Scott Kinka:

If one of those challenges is you’re an AI company and you need data center space that’s supportive of those GPUs, we know a guy who can help. He’s in this room, talking to Mel Malara. Okay, pushing this forward. While AI has the potential to create new jobs, there are concerns that the rapid pace of automation could lead to widespread job displacement, particularly for low-skill workers. So we’re going to tuck into each one of these concerns for a moment. I’ll give you one additional data point. Boston Consulting Group shows a significant gap in understanding and experimentation of IT tools. So 36% of employees, 36% believe that their job is likely at some point in the future to be eliminated by AI. So the question now to the panel here is, let’s take it from the HR perspective for a moment. We’re moving really fast. Are we inadvertently widening the digital gap between the executives and technical information workers here? We’re doing testing and playing and then the frontline employee base. Is this going to complicate this process? Tushar, go ahead.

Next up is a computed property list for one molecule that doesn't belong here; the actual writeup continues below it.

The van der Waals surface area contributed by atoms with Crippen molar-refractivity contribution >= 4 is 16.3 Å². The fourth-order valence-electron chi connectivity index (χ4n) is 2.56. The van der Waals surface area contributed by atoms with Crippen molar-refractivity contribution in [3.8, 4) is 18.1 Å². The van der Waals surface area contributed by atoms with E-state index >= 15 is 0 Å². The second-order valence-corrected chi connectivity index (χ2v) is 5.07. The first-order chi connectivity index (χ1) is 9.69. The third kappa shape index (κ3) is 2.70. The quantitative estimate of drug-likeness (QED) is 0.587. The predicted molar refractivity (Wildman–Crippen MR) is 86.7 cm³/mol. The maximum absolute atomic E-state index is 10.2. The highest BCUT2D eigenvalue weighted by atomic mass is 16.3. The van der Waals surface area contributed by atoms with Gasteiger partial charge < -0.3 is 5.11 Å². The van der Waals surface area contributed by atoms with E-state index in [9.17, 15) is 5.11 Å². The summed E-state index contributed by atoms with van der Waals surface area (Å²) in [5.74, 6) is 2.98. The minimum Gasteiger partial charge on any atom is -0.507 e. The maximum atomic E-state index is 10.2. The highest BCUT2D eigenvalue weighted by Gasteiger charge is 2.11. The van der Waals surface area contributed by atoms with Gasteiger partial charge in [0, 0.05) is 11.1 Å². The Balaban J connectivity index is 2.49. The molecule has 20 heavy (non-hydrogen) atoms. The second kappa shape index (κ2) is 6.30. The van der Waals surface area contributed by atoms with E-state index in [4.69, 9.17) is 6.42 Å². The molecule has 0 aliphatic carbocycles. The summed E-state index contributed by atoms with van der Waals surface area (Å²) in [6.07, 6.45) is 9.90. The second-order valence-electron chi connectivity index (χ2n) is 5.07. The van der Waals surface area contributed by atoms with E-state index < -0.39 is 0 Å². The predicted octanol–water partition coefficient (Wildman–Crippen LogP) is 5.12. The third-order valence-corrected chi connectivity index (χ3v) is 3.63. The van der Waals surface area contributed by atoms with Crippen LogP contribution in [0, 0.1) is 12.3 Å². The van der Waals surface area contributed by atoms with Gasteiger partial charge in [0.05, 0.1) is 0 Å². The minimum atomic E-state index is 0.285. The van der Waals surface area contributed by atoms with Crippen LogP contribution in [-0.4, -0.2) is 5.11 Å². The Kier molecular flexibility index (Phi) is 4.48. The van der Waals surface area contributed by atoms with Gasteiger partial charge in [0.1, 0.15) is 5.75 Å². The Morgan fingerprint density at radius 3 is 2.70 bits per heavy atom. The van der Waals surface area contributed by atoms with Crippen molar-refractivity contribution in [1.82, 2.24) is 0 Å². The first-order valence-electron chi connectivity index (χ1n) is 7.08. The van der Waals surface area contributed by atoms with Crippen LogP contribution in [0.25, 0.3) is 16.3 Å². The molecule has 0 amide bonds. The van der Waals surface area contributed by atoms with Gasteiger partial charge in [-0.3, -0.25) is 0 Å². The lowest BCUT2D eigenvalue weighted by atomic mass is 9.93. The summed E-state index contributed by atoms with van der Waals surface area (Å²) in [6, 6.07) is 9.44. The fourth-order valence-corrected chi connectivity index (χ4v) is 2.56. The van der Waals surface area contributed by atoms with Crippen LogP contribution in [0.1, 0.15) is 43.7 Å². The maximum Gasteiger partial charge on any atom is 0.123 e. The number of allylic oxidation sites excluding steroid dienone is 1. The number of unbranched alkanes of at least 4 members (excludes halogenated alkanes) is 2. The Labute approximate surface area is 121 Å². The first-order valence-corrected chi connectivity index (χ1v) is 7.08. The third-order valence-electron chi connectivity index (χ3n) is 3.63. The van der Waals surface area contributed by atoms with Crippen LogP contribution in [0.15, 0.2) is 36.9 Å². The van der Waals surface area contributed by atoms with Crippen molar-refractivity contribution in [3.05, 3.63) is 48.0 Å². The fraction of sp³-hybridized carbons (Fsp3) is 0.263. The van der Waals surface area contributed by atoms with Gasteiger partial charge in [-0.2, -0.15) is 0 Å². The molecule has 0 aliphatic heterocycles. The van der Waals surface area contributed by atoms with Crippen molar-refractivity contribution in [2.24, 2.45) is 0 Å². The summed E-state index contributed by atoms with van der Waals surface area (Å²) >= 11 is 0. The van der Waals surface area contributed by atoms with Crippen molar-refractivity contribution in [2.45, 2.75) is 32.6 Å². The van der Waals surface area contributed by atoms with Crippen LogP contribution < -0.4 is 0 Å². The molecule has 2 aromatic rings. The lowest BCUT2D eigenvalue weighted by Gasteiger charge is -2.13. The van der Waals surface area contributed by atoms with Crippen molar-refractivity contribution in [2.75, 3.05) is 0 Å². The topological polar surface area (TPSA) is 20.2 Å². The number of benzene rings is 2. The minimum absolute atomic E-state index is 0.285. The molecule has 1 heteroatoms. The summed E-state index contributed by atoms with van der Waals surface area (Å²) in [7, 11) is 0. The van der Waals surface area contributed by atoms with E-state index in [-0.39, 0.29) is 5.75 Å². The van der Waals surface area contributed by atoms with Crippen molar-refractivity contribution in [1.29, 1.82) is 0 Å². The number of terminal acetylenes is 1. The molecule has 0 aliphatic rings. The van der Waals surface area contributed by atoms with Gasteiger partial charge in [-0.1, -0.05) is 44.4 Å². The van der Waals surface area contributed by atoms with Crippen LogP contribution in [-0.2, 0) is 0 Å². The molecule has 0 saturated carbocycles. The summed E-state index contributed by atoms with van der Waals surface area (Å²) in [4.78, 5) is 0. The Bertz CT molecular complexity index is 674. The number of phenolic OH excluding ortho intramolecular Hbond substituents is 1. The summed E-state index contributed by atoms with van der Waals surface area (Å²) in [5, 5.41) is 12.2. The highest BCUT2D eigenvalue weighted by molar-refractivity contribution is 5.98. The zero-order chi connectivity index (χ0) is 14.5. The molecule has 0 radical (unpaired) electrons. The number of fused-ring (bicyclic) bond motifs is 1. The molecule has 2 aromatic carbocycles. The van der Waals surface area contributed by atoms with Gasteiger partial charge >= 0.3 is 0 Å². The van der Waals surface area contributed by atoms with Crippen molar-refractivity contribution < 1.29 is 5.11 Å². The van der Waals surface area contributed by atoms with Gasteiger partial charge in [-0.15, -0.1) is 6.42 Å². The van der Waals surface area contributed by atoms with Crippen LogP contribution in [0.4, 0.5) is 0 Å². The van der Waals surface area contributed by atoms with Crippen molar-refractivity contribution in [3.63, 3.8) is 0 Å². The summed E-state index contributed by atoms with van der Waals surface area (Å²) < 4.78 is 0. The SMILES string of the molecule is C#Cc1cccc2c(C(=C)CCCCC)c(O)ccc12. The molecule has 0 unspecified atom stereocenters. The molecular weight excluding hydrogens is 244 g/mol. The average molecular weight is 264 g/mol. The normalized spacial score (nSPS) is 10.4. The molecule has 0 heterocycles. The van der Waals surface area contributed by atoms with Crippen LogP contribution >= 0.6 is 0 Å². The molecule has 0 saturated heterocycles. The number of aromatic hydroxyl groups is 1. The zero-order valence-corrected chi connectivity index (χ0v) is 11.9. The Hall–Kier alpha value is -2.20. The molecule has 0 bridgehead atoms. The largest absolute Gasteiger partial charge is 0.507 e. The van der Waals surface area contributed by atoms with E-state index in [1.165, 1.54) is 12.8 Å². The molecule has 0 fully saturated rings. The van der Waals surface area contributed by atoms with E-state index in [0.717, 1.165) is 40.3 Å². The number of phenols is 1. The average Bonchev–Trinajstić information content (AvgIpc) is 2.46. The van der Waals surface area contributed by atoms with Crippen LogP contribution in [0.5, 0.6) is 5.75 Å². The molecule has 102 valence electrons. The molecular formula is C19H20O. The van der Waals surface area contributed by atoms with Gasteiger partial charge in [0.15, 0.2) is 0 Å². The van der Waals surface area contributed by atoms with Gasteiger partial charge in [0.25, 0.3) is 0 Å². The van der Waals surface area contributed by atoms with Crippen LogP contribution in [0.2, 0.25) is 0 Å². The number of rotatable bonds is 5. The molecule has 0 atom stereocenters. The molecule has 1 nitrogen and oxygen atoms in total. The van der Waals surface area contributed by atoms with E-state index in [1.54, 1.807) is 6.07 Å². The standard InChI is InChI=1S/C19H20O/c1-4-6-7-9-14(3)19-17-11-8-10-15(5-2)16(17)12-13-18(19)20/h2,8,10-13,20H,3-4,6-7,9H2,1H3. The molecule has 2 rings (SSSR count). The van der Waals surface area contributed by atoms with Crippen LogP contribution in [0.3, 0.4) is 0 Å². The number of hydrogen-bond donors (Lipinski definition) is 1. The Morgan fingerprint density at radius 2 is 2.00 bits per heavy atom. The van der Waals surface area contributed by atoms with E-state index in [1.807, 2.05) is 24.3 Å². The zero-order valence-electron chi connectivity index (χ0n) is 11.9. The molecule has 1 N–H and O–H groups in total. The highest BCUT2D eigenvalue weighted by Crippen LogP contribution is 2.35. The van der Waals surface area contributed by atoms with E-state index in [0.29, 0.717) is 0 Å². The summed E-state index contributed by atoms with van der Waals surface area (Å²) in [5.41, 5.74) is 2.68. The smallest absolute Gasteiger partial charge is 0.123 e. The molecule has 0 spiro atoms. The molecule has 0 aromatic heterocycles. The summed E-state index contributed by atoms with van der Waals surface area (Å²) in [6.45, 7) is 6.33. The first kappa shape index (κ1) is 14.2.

Tushar Shah: